If you’re late for work and your young child refuses to put on her shoes, what happens in your brain?
Do you think, “If I don’t get her shoes on, we’ll be late getting out the door. If we’re late getting out the door, I’ll be late getting her to daycare. And I’ll be late for work. If I’m late for work, I’ll get in trouble with my boss. If I get in trouble, I will lose my job….”
If so, don’t worry, you’re normal. Very normal.
All parents catastrophise from time to time.
We are built to fear for the worst. That’s how we survived life before indoor heating and supermarkets.
But, I am curious, does your catastrophic thinking lead to:
- good parenting (and shoed feet)
- questionable parenting (and parental tantrums)
- jamming the sneakers on the little so-and-so’s feet and hauling her
out the door
Now, normal is normal and it probably won’t do that much damage to your kids for you to go a little nutty on occasion. In fact, spazzing out every once in a while in front of our children is probably better than being cold and reserved all the time. At least kids know that their freaking-out parents are human parents.
Freaking-out parents are toddler-human, but still human. A parent who doesn’t over-react some of the time is probably not paying much attention to their child and the world they live in.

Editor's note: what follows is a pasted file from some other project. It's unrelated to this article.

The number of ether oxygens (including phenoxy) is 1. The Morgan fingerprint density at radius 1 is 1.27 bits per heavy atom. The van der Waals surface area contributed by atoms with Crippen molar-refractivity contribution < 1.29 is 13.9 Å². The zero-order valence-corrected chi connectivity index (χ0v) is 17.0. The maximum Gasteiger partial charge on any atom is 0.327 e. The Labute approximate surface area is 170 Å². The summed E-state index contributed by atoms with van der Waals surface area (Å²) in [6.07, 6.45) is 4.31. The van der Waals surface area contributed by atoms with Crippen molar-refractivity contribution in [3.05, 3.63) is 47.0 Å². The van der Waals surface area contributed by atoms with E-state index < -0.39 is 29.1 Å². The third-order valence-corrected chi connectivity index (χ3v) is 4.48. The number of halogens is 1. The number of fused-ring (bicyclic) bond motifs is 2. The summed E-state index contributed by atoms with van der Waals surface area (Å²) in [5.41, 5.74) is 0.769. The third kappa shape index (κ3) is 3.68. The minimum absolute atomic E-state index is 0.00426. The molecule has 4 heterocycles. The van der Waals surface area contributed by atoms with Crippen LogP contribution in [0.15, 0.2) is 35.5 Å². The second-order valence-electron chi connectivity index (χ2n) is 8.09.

Nevertheless, we do need to raise our game above toddler-status, at least most of the time.
And our kid’s nervous systems need us to be mom and dad, rather than raving lunatics.
Kids need parents to be centred (enough), brave (enough), and curious (enough) –
…at least most of the time.
So, here’s what I propose:
1. Time Cushions:
Build more time into your schedule. Never, ever, let your child run the clock. If it takes 10 minutes to get your little angel’s shoes on in the morning, plan for 20 minutes. I do and it works like magic.
2. Cut the Fat in your Schedule (by sitting on your butt):
If you are perpetually stressed out because your little Sally has stuff to do every night of the week, I bet little Sally is even more stressed out. A little stress is good; a lot of stress is very, very bad. Yes, activity and excersize are necessary, but so is sitting and collecting one’s thoughts. You and your child both need and deserve time off of the clock.
3. Hire a Baby Sitter:
There may be times when you need to not be with your child for the sake of your own sanity. Be prepared for those occasions! Make a list of people to call (possibly with bribes) on those days when you’ve nearly forgotten your partner’s name due to:
- lack of sleep
- lack of sex
- lack of conversation about the parts of your beloved’s day which did not
involve childrearing OR
- all of the above.
With time-cushions, a lighter calendar, and baby-sitters we can keep time from crushing our souls. Without them, well, we are likely to keep sledding down the slippery-slope of catastrophic living.
Here’s to being calm (enough), brave (enough), and curious (enough) to create family-sized schedules.
Here’s to facing the clock and the onslaught of time as co-creators rather than as frantic and powerless minions.
It ain’t easy, but it’s doable.